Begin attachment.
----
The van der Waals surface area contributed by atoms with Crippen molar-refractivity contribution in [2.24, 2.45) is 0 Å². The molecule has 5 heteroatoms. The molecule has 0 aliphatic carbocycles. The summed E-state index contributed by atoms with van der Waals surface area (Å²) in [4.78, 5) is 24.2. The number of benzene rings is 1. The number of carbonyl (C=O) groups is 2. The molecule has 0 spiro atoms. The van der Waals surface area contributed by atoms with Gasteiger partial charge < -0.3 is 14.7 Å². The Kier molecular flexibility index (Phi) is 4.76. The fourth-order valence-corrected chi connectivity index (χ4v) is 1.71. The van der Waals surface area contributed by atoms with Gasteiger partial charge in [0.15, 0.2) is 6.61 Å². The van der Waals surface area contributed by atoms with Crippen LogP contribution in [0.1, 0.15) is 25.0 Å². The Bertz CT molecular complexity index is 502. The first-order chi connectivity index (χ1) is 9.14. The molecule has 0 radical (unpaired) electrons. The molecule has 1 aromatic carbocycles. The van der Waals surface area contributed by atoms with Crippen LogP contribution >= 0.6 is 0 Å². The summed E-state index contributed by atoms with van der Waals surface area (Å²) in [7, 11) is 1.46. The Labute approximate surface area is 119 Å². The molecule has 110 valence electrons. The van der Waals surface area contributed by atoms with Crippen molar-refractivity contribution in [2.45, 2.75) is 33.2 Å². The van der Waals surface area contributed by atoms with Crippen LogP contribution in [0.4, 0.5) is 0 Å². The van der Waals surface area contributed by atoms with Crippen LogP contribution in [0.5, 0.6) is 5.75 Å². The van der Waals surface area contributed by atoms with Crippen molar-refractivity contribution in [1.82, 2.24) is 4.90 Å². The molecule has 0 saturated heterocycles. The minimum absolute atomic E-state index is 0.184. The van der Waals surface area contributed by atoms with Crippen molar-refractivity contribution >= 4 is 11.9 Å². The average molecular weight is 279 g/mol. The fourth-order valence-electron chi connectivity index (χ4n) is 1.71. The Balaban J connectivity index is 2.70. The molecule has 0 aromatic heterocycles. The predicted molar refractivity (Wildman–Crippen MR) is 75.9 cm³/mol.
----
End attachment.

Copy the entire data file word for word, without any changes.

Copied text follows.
The van der Waals surface area contributed by atoms with Crippen molar-refractivity contribution in [2.24, 2.45) is 0 Å². The molecule has 5 heteroatoms. The molecule has 0 aliphatic carbocycles. The summed E-state index contributed by atoms with van der Waals surface area (Å²) in [4.78, 5) is 24.2. The number of benzene rings is 1. The number of carbonyl (C=O) groups is 2. The molecule has 0 spiro atoms. The van der Waals surface area contributed by atoms with Gasteiger partial charge < -0.3 is 14.7 Å². The Kier molecular flexibility index (Phi) is 4.76. The fourth-order valence-corrected chi connectivity index (χ4v) is 1.71. The van der Waals surface area contributed by atoms with Gasteiger partial charge in [0.15, 0.2) is 6.61 Å². The van der Waals surface area contributed by atoms with Crippen LogP contribution in [0.1, 0.15) is 25.0 Å². The Bertz CT molecular complexity index is 502. The first-order chi connectivity index (χ1) is 9.14. The molecule has 0 radical (unpaired) electrons. The molecule has 1 aromatic carbocycles. The van der Waals surface area contributed by atoms with Crippen LogP contribution >= 0.6 is 0 Å². The summed E-state index contributed by atoms with van der Waals surface area (Å²) in [7, 11) is 1.46. The Labute approximate surface area is 119 Å². The molecule has 110 valence electrons. The van der Waals surface area contributed by atoms with Crippen molar-refractivity contribution in [2.45, 2.75) is 33.2 Å². The van der Waals surface area contributed by atoms with Crippen LogP contribution in [0.4, 0.5) is 0 Å². The van der Waals surface area contributed by atoms with Crippen LogP contribution in [0.5, 0.6) is 5.75 Å². The van der Waals surface area contributed by atoms with Crippen molar-refractivity contribution in [1.82, 2.24) is 4.90 Å². The molecule has 0 saturated heterocycles. The minimum absolute atomic E-state index is 0.184. The van der Waals surface area contributed by atoms with Crippen molar-refractivity contribution >= 4 is 11.9 Å². The average molecular weight is 279 g/mol. The fourth-order valence-electron chi connectivity index (χ4n) is 1.71. The Balaban J connectivity index is 2.70. The molecule has 0 aromatic heterocycles. The predicted molar refractivity (Wildman–Crippen MR) is 75.9 cm³/mol.